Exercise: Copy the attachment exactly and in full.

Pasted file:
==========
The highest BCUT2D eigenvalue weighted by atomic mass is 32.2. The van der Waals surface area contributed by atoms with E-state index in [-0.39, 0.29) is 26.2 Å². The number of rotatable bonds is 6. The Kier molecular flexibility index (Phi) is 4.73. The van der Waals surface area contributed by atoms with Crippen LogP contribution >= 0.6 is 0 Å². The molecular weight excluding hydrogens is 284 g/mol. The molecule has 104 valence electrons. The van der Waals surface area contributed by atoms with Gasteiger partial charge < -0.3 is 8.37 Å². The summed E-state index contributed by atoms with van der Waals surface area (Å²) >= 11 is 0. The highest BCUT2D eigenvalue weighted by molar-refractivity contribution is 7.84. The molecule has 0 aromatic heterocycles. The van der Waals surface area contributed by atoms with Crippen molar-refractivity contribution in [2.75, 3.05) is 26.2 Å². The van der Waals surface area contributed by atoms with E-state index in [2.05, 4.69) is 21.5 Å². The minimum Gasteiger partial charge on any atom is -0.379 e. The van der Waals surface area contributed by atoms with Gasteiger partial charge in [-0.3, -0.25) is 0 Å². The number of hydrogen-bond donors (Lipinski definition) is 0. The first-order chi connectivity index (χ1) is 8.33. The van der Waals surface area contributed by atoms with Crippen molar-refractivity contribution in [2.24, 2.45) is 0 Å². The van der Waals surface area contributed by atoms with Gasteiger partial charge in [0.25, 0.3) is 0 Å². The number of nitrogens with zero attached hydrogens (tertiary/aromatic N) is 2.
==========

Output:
The highest BCUT2D eigenvalue weighted by atomic mass is 32.2. The van der Waals surface area contributed by atoms with E-state index in [-0.39, 0.29) is 26.2 Å². The number of rotatable bonds is 6. The Kier molecular flexibility index (Phi) is 4.73. The van der Waals surface area contributed by atoms with Crippen LogP contribution >= 0.6 is 0 Å². The molecular weight excluding hydrogens is 284 g/mol. The molecule has 104 valence electrons. The van der Waals surface area contributed by atoms with Gasteiger partial charge < -0.3 is 8.37 Å². The summed E-state index contributed by atoms with van der Waals surface area (Å²) >= 11 is 0. The highest BCUT2D eigenvalue weighted by molar-refractivity contribution is 7.84. The molecule has 0 aromatic heterocycles. The van der Waals surface area contributed by atoms with Crippen molar-refractivity contribution in [2.75, 3.05) is 26.2 Å². The van der Waals surface area contributed by atoms with E-state index in [2.05, 4.69) is 21.5 Å². The minimum Gasteiger partial charge on any atom is -0.379 e. The van der Waals surface area contributed by atoms with Gasteiger partial charge in [-0.3, -0.25) is 0 Å². The number of hydrogen-bond donors (Lipinski definition) is 0. The first-order chi connectivity index (χ1) is 8.33. The van der Waals surface area contributed by atoms with Crippen molar-refractivity contribution in [2.24, 2.45) is 0 Å². The van der Waals surface area contributed by atoms with Gasteiger partial charge in [0.25, 0.3) is 0 Å². The number of nitrogens with zero attached hydrogens (tertiary/aromatic N) is 2.